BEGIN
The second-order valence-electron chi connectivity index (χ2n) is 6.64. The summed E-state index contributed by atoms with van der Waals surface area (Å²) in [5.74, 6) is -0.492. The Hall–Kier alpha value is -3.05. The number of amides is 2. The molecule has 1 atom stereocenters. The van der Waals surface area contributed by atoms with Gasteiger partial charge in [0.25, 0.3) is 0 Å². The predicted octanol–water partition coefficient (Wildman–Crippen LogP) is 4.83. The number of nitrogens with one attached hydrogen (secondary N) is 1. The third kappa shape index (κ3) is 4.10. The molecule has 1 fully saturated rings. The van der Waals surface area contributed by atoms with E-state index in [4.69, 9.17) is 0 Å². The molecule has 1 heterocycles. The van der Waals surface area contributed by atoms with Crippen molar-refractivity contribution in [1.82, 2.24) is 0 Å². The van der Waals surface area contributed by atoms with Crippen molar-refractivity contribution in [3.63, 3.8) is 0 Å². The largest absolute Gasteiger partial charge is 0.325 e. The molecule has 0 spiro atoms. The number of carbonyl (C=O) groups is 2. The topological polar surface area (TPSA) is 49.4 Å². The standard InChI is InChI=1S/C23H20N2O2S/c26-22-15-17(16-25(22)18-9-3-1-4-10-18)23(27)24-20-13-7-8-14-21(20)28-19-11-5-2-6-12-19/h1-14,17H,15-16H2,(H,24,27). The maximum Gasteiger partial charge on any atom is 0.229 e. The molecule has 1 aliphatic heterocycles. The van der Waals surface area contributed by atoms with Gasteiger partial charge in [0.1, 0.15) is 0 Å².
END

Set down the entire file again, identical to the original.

The second-order valence-electron chi connectivity index (χ2n) is 6.64. The summed E-state index contributed by atoms with van der Waals surface area (Å²) in [5.74, 6) is -0.492. The Hall–Kier alpha value is -3.05. The number of amides is 2. The molecule has 1 atom stereocenters. The van der Waals surface area contributed by atoms with Gasteiger partial charge in [0.25, 0.3) is 0 Å². The predicted octanol–water partition coefficient (Wildman–Crippen LogP) is 4.83. The number of nitrogens with one attached hydrogen (secondary N) is 1. The third kappa shape index (κ3) is 4.10. The molecule has 1 fully saturated rings. The van der Waals surface area contributed by atoms with E-state index in [4.69, 9.17) is 0 Å². The molecule has 1 heterocycles. The van der Waals surface area contributed by atoms with Crippen molar-refractivity contribution in [1.82, 2.24) is 0 Å². The van der Waals surface area contributed by atoms with Crippen molar-refractivity contribution in [3.63, 3.8) is 0 Å². The largest absolute Gasteiger partial charge is 0.325 e. The molecule has 0 spiro atoms. The number of carbonyl (C=O) groups is 2. The topological polar surface area (TPSA) is 49.4 Å². The standard InChI is InChI=1S/C23H20N2O2S/c26-22-15-17(16-25(22)18-9-3-1-4-10-18)23(27)24-20-13-7-8-14-21(20)28-19-11-5-2-6-12-19/h1-14,17H,15-16H2,(H,24,27). The maximum Gasteiger partial charge on any atom is 0.229 e. The molecule has 1 aliphatic heterocycles. The van der Waals surface area contributed by atoms with Gasteiger partial charge in [0.1, 0.15) is 0 Å².